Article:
May 10th is the theater release of The Great Gatsby (2013) starring Tobey Maguire as Nick Carraway, the Midwestern War veteran who is introduced to the lifestyle of his millionaire neighbor Jay Gatsby, played by Leonardo DiCaprio. The story takes place in 1922 in Long Island during a time of economic prosperity.
The Great Gatsby is considered a classic novel, and one you’ve no doubt already read in school at some point. If you haven’t, find a copy here.
The Roaring Twenties was known for the growth of jazz, flapper culture, and bootlegging. There are many great books that incorporate the spirit of the times. I have selected a few of those below. Click the title for a link to the record in our catalog. Happy reading!
The Other Typist by Suzanne Rindell
“Take a dollop of Alfred Hitchcock, a dollop of Patricia Highsmith, throw in some Great Gatsby flourishes, and the result is Rindell’s debut, a pitch-black comedy about a police stenographer accused of murder in 1920s Manhattan…. A deliciously addictive, cinematically influenced page-turner, both comic and provocative.” —Kirkus Reviews
“Working as a typist for the NYC Police Department in 1923, Rose Baker documents confessions of harrowing crimes and struggles with changing gender roles while clinging to her Victorian ideals and searching for nurturing companionship before becoming obsessed with a glamorous newcomer and her world of bobbed hair, smoking and speakeasies.” -Publisher
The Chaperone by Laura Moriaty
“The New York Times bestseller and the USA Today #1 Hot Fiction Pick for the summer,The Chaperone is a captivating novel about the woman who chaperoned an irreverent Louise Brooks to New York City in 1922 and the summer that would change them both.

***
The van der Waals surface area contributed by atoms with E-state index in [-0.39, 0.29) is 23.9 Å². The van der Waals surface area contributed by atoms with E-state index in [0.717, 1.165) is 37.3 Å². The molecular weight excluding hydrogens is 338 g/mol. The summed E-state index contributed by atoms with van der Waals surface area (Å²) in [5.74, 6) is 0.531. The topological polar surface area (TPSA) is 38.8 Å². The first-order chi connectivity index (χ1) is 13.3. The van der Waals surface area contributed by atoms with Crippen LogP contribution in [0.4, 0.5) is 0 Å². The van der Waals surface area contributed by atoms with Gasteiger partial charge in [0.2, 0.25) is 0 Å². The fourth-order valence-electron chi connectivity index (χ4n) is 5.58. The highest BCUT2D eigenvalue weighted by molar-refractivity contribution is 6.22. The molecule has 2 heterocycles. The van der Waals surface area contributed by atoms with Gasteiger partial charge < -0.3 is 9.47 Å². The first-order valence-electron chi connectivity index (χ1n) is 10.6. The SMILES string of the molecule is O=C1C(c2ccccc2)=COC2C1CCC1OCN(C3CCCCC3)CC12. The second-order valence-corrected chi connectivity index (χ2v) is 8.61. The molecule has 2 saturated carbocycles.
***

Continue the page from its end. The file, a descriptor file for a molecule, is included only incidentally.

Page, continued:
Drawing on the rich history of the 1920s,’30s, and beyond—from the orphan trains to Prohibition, flappers, and the onset of the Great Depression to the burgeoning movement for equal rights and new opportunities for women—Laura Moriarty’sThe Chaperone illustrates how rapidly everything, from fashion and hemlines to values and attitudes, was changing at this time and what a vast difference it all made for Louise Brooks, Cora Carlisle, and others like them.” – Summary
The Perfume Collector by Kathleen Tessaro
“A remarkable novel about secrets, desire, memory, passion, and possibility.
Newlywed Grace Monroe doesn’t fit anyone’s expectations of a successful 1950s London socialite, least of all her own. When she receives an unexpected inheritance from a complete stranger, Madame Eva d’Orsey, Grace is drawn to uncover the identity of her mysterious benefactor.
Weaving through the decades, from 1920s New York to Monte Carlo, Paris, and London, the story Grace uncovers is that of an extraordinary women who inspired one of Paris’s greatest perfumers. Immortalized in three evocative perfumes, Eva d’Orsey’s history will transform Grace’s life forever, forcing her to choose between the woman she is expected to be and the person she really is.
The Perfume Collector explores the complex and obsessive love between muse and artist, and the tremendous power of memory and scent.” – publisher
Z: A Novel of Ella Fitzgerald by Therese Fowler